In celebration of the new alliance between France and the United States, Lieutenant-General Comte De Rochambeau, commander of the French Expeditionary Force, wrote to Washington, then at the New Windsor, New York, on February 12, 1781, saying, “Yesterday (Sunday) was the anniversary of your Excellency’s birthday. We have put off celebrating that holiday till to-day, by reason of the Lord’s Day, and we will celebrate it with the sole regret that your Excellency will not be a witness of the effusion and gladness of our hearts.” Accordingly, at his camp in Newport, Rhode Island, Rochambeau ordered a parade of French troops, an artillery salute and a holiday rest from all labor. Washington responded from Headquarters, New Windsor, on February 27, writing, “The flattering distinction paid to the anniversary of my birthday is an honor for which I dare not attempt to express my gratitude. I confide in your Excellency’s sensibility to interpret my feelings for this and for the obliging manner in which you are pleased to announce it.”
And so official note of George Washington’s birthday was first taken during the war. Its celebration grew in popularity with the onset of peace and formal recognition of American Independence. On the occasion of Washington’s fifty-third birthday, February 11, 1784, which arrived only two and a half months after the British evacuation of New York City on November 25, 1783, the New York Gazette asked, “Shall such a day pass unnoticed?” No; let a temperate manifestation of joy express the sense we have of the blessings that arose upon America on that day which gave birth to Washington. Let us call our children around us and tell them the many blessings they owe to him and to those illustrious characters who have assisted him in the great work of the emancipation of our country, and urge them by such examples to transmit the delights of freedom and independence to their posterity.”
The Pennsylvania Packet reported on the New York celebration in its issue of February 17, 1784, noting, “Wednesday last being the birthday of His Excellency General Washington, the same was celebrated by all true friends of American Independence and Constitutional Liberty with that hilarity and manly decorum ever attendant on the sons of freedom.”
On Thursday, February 12, 1784, a correspondent to The Independent Gazette, or the New York Journal Revived, opined, “To contribute to the hilarity of a day which, I hope, will be annually observed, I herewith send you a song made in this city for the entertainment of a Select Club of Whigs, who assembled, according to their annual custom, to celebrate the birthday of George Washington, February 11, 1783.”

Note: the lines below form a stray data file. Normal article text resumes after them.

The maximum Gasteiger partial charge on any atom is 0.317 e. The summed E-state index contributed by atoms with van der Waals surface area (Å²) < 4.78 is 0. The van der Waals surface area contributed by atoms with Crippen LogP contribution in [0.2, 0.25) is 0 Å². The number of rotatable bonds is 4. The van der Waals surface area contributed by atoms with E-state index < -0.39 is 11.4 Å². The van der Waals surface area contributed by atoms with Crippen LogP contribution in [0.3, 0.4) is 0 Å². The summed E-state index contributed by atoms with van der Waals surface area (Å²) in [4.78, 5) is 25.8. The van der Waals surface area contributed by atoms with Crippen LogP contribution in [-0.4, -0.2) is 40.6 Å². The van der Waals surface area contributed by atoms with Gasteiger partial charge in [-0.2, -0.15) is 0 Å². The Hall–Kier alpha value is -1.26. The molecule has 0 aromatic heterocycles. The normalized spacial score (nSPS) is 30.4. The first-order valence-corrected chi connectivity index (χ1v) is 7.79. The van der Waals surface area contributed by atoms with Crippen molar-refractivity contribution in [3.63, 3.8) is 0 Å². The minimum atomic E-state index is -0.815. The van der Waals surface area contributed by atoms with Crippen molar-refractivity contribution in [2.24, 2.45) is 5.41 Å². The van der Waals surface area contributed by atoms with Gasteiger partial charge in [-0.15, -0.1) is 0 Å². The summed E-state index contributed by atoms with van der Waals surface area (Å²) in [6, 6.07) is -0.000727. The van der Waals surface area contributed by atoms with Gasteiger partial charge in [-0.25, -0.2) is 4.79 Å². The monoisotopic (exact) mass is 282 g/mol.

While songs employ the voice,
Let trumpets sound.
The thirteen stripes display
In flags and streamers gay,
‘Tis Washington’s Birthday,
Let joy abound.
Long may he live to see
This land of liberty
Flourish in peace;
Grateful people’s love,
And, late to heaven remove,
Where joys ne’er cease.
Fill the glass to the brink,
Washington’s health we’ll drink,
‘Tis his birthday.
Glorious deeds he has done,
By him our cause is won,
Long live great Washington,
A Country Ball upon the 281st Anniversary of Washington’s Birthday will be held at Historic New Bridge Landing on Sunday, February 24, 2013, between 1 and 5 pm. Eighteenth century dancing will be featured in the Steuben House between 1:30 and 4 PM under Denise Piccino’s direction with Ridley & Anne Enslow providing musical accompaniment on fiddle and hammered dulcimer. Throughout the afternoon, Rodger Yaden will portray General George Washington. Re-enactors from the Third NJ Regiment will be on hand. Hot cider and crullers will be served in the restored 18th-century tavern in the Campbell-Christie House, where the gift shop is also located. Visitors may also see open-hearth cooking demonstrated in the Out-Kitchen. A tiger-stripe maple bedstead, reputedly used in a local home where George Washington stayed during the 1780 Steenrapie Encampment, is currently on display.
General George Washington made his headquarters in the Zabriskie-Steuben House at New Bridge in September 1780, when Continental troops encamped between Van Saun Park in River Edge and Soldier Hill Road in Oradell.
Suggested donation: $7 adult, $5 children, BCHS members free. For further info: http://www.bergencountyhistory.org or contact: 201-343-9492